- Modifying your training when injured
- Finding The Right School, Program and Team For YOU
- Finding programs and schools
- Going to school in Ontario vs. the rest of Canada vs. the U.S.
- How to compare and evaluate programs
- School-first vs. Athletics-first programs
- Understanding scholarship money. How much and how long?
- Do they have openings for you?
- How To Get Recruited
- How to contact coaches and get noticed
- What coaches are looking for
- How can I demonstrate that I can deliver on what they are looking for?
- Putting together your athletic resume
- Video for coaches
- Campus visits and hockey camps
- Interviewing tips. What questions should I be able to answer effectively?
- How do these skills apply to transitioning between my minor hockey teams (ie. U15AA to U18AA, moving to a new centre, finding a new coach, etc.)
Going forward, we’ll start looking in depth at each of these building blocks.
- Complete today’s workout on the TeamBuildr app. Be sure to mark each exercise complete as you finish it. For some of you, it’s time to start putting in a bit more effort.
IMPORTANT: If you have other sports, camps or are doing a different workout that you’d like to substitute on any given day that is okay. Please make a quick note of what you did that day under the ALTERNATE Workout in TeamBuildr. It is still important to complete the stickhandling and shooting every day that it is scheduled. But it is okay to move it to another day of the week when you aren’t quite as busy. Even when you’re on vacation, you should still be trying to find time to get in your workout.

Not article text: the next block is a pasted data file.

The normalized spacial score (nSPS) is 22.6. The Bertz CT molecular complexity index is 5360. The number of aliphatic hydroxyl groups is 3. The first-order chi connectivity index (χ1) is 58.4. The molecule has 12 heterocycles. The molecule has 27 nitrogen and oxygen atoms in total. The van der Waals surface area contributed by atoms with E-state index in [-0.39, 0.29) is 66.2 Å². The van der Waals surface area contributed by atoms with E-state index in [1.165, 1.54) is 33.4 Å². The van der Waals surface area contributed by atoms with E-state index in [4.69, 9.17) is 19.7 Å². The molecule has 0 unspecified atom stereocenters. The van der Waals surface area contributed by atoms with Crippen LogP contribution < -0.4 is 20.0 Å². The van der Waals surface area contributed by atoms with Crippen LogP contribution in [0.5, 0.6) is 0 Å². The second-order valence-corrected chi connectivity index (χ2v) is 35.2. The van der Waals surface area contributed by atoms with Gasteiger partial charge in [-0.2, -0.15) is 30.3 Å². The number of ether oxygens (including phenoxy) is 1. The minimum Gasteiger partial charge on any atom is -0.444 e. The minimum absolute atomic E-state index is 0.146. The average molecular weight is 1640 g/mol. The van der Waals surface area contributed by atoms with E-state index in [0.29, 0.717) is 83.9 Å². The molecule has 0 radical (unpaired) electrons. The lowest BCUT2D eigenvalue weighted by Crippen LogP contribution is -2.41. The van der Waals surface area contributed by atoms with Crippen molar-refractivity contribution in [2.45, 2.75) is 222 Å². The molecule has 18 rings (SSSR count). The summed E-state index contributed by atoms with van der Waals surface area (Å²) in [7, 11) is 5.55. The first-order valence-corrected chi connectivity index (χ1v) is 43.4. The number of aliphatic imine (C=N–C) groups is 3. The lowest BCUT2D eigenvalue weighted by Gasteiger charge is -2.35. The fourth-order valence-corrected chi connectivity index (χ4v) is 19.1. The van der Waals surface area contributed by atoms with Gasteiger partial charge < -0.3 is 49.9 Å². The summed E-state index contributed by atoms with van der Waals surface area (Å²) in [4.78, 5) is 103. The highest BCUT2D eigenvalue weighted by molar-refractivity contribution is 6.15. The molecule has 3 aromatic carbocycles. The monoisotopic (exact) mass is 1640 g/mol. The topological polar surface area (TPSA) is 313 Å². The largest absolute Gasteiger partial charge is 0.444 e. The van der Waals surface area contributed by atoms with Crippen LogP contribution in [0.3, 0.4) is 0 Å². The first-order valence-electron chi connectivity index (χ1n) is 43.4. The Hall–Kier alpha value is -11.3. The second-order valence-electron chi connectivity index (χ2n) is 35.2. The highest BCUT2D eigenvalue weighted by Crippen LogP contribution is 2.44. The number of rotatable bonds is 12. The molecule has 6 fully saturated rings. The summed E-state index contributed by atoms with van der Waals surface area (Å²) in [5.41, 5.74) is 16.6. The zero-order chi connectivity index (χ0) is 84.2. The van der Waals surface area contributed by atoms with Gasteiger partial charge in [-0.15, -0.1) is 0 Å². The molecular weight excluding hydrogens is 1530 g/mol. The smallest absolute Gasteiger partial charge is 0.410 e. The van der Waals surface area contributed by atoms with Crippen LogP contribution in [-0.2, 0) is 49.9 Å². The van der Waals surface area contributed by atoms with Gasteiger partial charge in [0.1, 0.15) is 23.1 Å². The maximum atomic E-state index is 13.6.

- Choose one of the topics in the list above. Perhaps, Mental Preparation or Hydration. You decide. Try to choose one that is different from your teammates. Make a list of all the ideas, questions, sub-items, resources, books, references or thoughts you can think of on your topic. The bullet points that are already there should help. Your list should have between 10 and 15 items in it. If you come up with more than this shorten it down to the ones you think are most important or relevant. POST your answer to the team WhatsApp group.
- Can you think of any other foundational building blocks that you’d want to add to your list? No need to post your answer to this one unless you think it is something important that I’ve missed.